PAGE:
Housing’s Tug of War

  1. Home
  2. /
  3. Featured
  4. /
  5. Housing’s Tug of War

This week, we saw another version of the tug of war at play in Australia’s residential property market.

House prices have soared in most parts of Australia in the last 18 months. Almost certainly, one of the key causes has been low interest rates. Low rates allow people to borrow more. In times when demand outstrips supply, increased borrowing capacity quickly becomes increased actual borrowing. In turn, higher borrowing means higher actual spending on houses. Prices rise.

As we wrote in last week’s newsletter, it now takes an Australian working full time for the average income about 12 years to earn enough, after-tax, to buy an average-priced Australian home. This does not include the interest paid on debts – it is simply the purchase price of the property.

This is worth remembering because, while interest rates might be low, borrowers still need to repay the actual amount borrowed. The price of the house has to be paid for, so anything that raises prices means it will take longer to earn the money to finance the purchase.

By any measure, housing is currently expensive. This is why the Australian Prudential Regulation Authority (APRA) this week introduced a change to the way lenders can lend. This may well become just the first of a range of measures designed to reduce people’s ability to borrow and spend on housing.

The change is a simple one. At present, when assessing a potential borrower’s ability to service a loan, lenders are ‘expected’ to add 2.5 percentage points to the rate being proposed when assessing repayment capacity. So, if someone is considering borrowing at 3%, the lender needs to assess how much debt they could service if rates rose to 5.5% when deciding how much can be lent.

As of the end of October 2021, lenders will need to use a rate 3.0 percentage points higher. So, if someone is applying for a loan at a rate of 3%, the lender needs to assess their repayment capacity using a rate of 6%.

This will reduce the amount people can borrow. One estimate is that borrowing capacity will fall by around 5%. Assuming people are borrowing 80% of the purchase price of a property, this would reduce the amount they can spend by 4%.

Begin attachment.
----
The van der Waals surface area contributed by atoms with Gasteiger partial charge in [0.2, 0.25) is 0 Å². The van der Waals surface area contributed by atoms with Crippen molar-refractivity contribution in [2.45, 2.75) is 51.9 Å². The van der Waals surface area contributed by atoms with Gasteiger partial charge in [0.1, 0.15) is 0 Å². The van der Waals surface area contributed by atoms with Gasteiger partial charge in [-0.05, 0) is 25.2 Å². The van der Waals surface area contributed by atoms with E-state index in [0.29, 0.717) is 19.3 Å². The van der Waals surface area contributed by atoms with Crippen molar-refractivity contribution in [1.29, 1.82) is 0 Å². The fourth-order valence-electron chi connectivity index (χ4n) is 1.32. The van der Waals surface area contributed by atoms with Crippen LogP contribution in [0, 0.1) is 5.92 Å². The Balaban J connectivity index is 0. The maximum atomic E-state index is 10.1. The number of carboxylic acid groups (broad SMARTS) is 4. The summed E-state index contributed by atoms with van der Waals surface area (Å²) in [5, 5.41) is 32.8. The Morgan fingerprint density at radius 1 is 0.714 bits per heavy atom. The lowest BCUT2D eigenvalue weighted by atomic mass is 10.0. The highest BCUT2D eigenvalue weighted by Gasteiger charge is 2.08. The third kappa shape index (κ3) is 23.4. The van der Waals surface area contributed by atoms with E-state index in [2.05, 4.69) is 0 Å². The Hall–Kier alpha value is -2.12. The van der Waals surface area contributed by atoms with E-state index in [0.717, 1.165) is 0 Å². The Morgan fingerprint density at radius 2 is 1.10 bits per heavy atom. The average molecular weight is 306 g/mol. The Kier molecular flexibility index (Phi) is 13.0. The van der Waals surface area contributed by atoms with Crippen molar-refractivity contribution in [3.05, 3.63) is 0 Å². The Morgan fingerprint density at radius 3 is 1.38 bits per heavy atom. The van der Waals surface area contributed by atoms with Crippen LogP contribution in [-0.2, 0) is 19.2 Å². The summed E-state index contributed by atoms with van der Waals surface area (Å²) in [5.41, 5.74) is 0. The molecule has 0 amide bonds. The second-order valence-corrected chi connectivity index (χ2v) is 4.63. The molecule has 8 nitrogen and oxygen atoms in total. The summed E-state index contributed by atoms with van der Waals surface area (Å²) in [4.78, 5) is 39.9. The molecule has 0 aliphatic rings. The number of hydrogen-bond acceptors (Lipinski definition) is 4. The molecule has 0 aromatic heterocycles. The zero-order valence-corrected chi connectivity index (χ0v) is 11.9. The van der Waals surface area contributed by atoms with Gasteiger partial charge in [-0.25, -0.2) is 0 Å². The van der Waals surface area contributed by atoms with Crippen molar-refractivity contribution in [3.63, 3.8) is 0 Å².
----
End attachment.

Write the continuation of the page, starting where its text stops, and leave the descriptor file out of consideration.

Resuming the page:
This is an example of Government policy working to restrict demand for housing. It is a welcome one, although it will obviously affect people on lower incomes, who are probably more likely to be first home buyers, more than others.

Unfortunately, APRA’s attempt to reduce demand puts the regulator into a tug of war with various other arms of Government. APRA is trying to reduce demand. But there are various programs and Government initiatives that also aim to assist people to buy homes – by increasing spending capacity, and thus drive demand. One that was announced just this week is in Victoria, where the state government proposes to become co-owners of around 3,000 properties by providing up to 25% of the purchase price of a property. The purchaser needs only to come up with the first 5% of the purchase price. The State Government’s 25% ‘stake’ is paid off over time. Effectively, while it does not say as much, the State government is lending money for housing.

The effect of this must be greater demand for housing, which will increase prices. Victoria’s move is not an isolated example. NAB’s website lists five different types of Government ‘assistance’ for property buyers – all of which actually drive demand because they increase the amount that people can spend on a property.

And so, we get our tug of war: APRA is trying to pull prices in one direction while other arms of Government strive for the opposite result. Time will tell whose arms are stronger, but people wanting to buy homes should be barracking for APRA. A win for APRA would save people years of hard work.

Share This

Related Posts